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Japan: deprivation of liberty, deprivation of humanity

— Published on 26 December 2018.

// Series of testimonials “a day in prison” (7)

In prison, days follow one another but are not always identical. The conditions of detention, the rhythm of the days, the possibility of receiving visits, medical treatment, the food, or even access to the right for defense, vary considerably from one prison to another, from one country to another. Prison Insider publishes testimonials of people who live or have lived in prison and can share their experience. This series of testimonials "A day in prison" puts in words the various realities of the confinement all around the world.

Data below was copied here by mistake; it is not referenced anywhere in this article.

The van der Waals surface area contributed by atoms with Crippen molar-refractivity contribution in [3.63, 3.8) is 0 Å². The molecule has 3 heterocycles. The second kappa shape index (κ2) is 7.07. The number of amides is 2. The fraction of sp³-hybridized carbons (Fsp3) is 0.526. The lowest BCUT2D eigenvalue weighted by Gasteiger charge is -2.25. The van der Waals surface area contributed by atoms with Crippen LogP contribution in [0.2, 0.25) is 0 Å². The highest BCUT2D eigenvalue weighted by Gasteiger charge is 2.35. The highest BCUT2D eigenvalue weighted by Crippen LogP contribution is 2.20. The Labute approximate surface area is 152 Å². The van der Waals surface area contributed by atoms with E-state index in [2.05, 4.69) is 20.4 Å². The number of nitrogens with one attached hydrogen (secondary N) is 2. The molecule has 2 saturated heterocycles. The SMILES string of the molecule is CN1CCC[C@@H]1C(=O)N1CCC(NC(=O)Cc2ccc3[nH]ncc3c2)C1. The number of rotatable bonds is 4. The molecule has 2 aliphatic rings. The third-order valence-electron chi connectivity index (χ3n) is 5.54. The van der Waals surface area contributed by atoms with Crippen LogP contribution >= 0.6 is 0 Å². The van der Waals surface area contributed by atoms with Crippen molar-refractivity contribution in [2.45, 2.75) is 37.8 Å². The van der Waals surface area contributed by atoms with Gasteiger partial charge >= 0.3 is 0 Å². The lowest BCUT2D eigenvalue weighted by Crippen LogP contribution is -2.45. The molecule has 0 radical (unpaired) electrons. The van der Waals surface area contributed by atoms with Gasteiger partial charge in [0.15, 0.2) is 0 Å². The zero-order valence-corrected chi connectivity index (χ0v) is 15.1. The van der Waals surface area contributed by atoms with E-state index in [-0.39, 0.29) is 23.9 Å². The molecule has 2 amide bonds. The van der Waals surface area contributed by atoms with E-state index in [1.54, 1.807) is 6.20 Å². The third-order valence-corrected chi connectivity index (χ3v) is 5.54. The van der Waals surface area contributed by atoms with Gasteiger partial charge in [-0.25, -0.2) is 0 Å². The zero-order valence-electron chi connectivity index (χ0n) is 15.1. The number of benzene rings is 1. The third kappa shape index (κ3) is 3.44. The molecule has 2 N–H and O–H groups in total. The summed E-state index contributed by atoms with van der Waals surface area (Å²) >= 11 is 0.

Geoffrey is a British citizen. He is currently incarcerated in Osaka prison, in Japan. He is 61 years old and has been imprisoned abroad since 2010. He tells, for Prison Insider, what any day in a Japanese prison looks like. And feels like, with little to no human contact.

This testimonial has been collected with the collaboration of Prisoners Abroad. (See below for more details).

Japan
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Obviously, any form of talking – unless approved by the officer-in-charge upon request – is strictly forbidden.

Areas for exercise are demarcated for sitting, walking, running and other sports. For some obscure and unknown reason, running and talking is forbidden

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Prisoners Abroad

Human rights and welfare charity

Prisoners Abroad provides humanitarian aid, advice and emotional support to people affected by overseas imprisonment. The organization assists British citizens during their incarceration, when they return to the UK and need access to resettlement services, and also supports their family and friends throughout the trauma.

Their website

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